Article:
D.C. cardinal confirms former Episcopalians

First slide

WASHINGTON - During a Mass marked by a joyful homecoming of faith, Washington Cardinal Donald W. Wuerl welcomed 71 members of a former Episcopal parish into full communion in the Catholic Church with the rite of reception Oct. 9 at the Basilica of the National Shrine of the Immaculate Conception in Washington.

"Today is a day of rejoicing for all of us," Cardinal Wuerl said in welcoming the St. Luke community from the Maryland suburb of Bladensburg at the beginning of the Mass in the Crypt Church of the Basilica of the National Shrine of the Immaculate Conception.

He noted that during that Mass, the new Catholics from St. Luke, and the other Catholics in attendance, could come together "to the altar of the Lord, filled with joy and gratitude."

"The church is the body of Christ, the beginning of the kingdom, the family of God, and the way to salvation," the cardinal said in his homily. "Today, as part of your faith journey, you come to the church to complete your initiation into the body of Christ."

"The heart of our communion, our bonding, our spiritual life, is this altar," Cardinal Wuerl said, adding, "Today, we will invite everyone (here) to that table of the Lord, to receive that Communion that bonds us with Christ and with one another."

Mark Lewis, the former rector of the St. Luke community, who as an Episcopal priest shepherded his parishioners through the process of joining the Catholic Church, said after the Mass, "I'm so glad to be home."

Row by row, the members of the St. Luke community filed up to be confirmed as new Catholics by Cardinal Wuerl, who made the sign of the cross with sacred chrism on each person's forehead, saying his or her name and the words "Be sealed with the gift of the Holy Spirit."

After his former parishioners had received the sacraments of initiation during the Mass, Lewis -- who hopes to begin studying for the Catholic priesthood next year -- walked up to be confirmed and later to receive his first Communion as a new Catholic, following his parents, his wife, Vickey, their daughter and grandson.

"I was brought to tears several times," Lewis said afterward. "As I watched my people come forward for their first Communion (as Catholics), I was praying and thanking God. They're so open to what God is doing in their lives. I've been honored to be their pastor."

Under "Anglicanorum coetibus," an apostolic constitution issued by Pope Benedict XVI in November 2009, the church has provided a way for entire Anglican parishes or groups to become Catholic while retaining some of their Anglican heritage and liturgy.

"This is the first former Episcopal parish (in the United States) to be formally received into the Catholic Church since the announcement of 'Anglicanorum coetibus,'" said Father Scott Hurd, a priest of the Archdiocese of Washington and former Episcopal priest now serving as chaplain of the St. Luke community.

Cardinal Wuerl, the Vatican's representative for implementation of "Anglicanorum coetibus" in the United States, is being assisted by Father Hurd in that effort.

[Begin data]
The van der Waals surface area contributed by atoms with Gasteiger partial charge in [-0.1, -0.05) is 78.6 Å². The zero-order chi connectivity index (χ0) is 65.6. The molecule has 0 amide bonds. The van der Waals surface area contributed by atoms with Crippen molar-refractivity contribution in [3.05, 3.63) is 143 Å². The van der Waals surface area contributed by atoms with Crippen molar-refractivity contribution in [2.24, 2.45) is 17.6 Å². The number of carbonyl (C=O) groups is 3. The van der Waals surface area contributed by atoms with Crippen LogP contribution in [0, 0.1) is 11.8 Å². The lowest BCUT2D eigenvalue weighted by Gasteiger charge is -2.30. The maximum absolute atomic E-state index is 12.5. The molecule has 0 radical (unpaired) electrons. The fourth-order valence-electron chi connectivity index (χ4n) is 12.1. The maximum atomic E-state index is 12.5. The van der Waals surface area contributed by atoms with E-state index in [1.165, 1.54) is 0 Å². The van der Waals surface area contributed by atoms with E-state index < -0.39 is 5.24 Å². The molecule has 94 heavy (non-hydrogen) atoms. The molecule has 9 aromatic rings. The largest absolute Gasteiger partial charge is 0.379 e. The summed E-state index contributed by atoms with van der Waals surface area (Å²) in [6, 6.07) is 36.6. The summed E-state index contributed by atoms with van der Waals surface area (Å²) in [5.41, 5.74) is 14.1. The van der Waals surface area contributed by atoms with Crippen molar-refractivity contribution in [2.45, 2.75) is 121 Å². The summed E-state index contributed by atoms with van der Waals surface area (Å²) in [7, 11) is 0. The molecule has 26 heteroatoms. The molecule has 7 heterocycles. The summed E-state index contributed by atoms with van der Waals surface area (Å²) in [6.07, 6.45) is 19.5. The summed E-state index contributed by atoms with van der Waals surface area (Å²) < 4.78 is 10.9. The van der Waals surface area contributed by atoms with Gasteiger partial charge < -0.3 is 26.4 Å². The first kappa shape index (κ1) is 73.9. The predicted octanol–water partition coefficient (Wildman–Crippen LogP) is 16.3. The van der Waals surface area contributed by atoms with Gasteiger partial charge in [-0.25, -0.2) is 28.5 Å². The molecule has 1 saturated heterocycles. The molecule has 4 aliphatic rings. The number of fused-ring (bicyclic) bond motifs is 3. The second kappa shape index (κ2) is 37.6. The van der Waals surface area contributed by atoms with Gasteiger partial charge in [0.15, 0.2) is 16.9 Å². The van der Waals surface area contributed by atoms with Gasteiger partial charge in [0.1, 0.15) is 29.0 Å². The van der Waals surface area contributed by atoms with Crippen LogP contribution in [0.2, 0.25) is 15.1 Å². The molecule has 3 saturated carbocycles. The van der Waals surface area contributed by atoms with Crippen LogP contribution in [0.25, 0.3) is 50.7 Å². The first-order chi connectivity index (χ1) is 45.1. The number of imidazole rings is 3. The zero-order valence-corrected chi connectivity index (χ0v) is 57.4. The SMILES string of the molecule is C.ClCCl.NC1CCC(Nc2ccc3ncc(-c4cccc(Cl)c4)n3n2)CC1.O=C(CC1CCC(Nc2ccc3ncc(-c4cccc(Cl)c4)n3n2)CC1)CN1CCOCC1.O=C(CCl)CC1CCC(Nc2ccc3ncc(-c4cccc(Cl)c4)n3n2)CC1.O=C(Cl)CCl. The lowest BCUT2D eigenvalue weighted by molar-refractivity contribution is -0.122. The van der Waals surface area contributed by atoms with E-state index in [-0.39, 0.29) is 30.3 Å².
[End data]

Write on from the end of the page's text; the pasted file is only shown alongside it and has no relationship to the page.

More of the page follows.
The Vatican is expected to announce the formation of an ordinariate for former Anglican parishes seeking to enter the Catholic Church as a congregation. An ordinariate is a geographic region similar to a diocese, though typically national in scope. Until the U.S. ordinariate is established, the St. Luke community will be under the care of the Archdiocese of Washington.

At the Oct. 9 Mass, 58 members of St. Luke were confirmed and received Communion for the first time as Catholics. Another 10 members already confirmed in the Catholic Church renewed their commitment to Christ as Catholics, and three younger members received their first Communion as new Catholics.

Another 10 to 15 St. Luke members are expected to be confirmed at a later date.

In his homily, Cardinal Wuerl emphasized how the gifts of the Holy Spirit poured out on the apostles at the first Pentecost continue to be poured out onto the faithful today. Today's followers of Jesus, he said, are invited to walk with Christ through life, not just as individuals, "but as members of his family, his church."

From that day forward, he said, the St. Luke community members will stand as part of a faith community who look to the pope as their chief shepherd and the touchstone of their faith.

After the Mass, members of the St. Luke community spoke of their belief that the Holy Spirit had guided them to unity with the Catholic Church, and they described how their journey of faith was only beginning.

Susan Mathis of Laurel, Md., a homemaker who entered the Catholic Church with her husband, James, and their daughter, Maggie, said after receiving first Communion as a Catholic, she was moved to watch her fellow Catholics come to the altar.

"I thought, these are our family (members), these are our brothers and sisters, come to welcome us home. That's when I got emotional. That meant the world to me," she told the Catholic Standard, newspaper of the Washington Archdiocese.

Then-Rev. Mark Lewis had announced in early June that the St. Luke's community, after several years of prayerful discernment, felt called to join the Catholic Church. Under terms of an agreement with the Episcopal Diocese of Washington, the St. Luke congregation will continue to worship in its current church in Bladensburg. The agreement is a lease with a purchase option.

Lewis has praised the support offered to the St. Luke community by Cardinal Wuerl and Bishop John Bryson Chane of the Episcopal Diocese of Washington.

© Arlington Catholic Herald 1970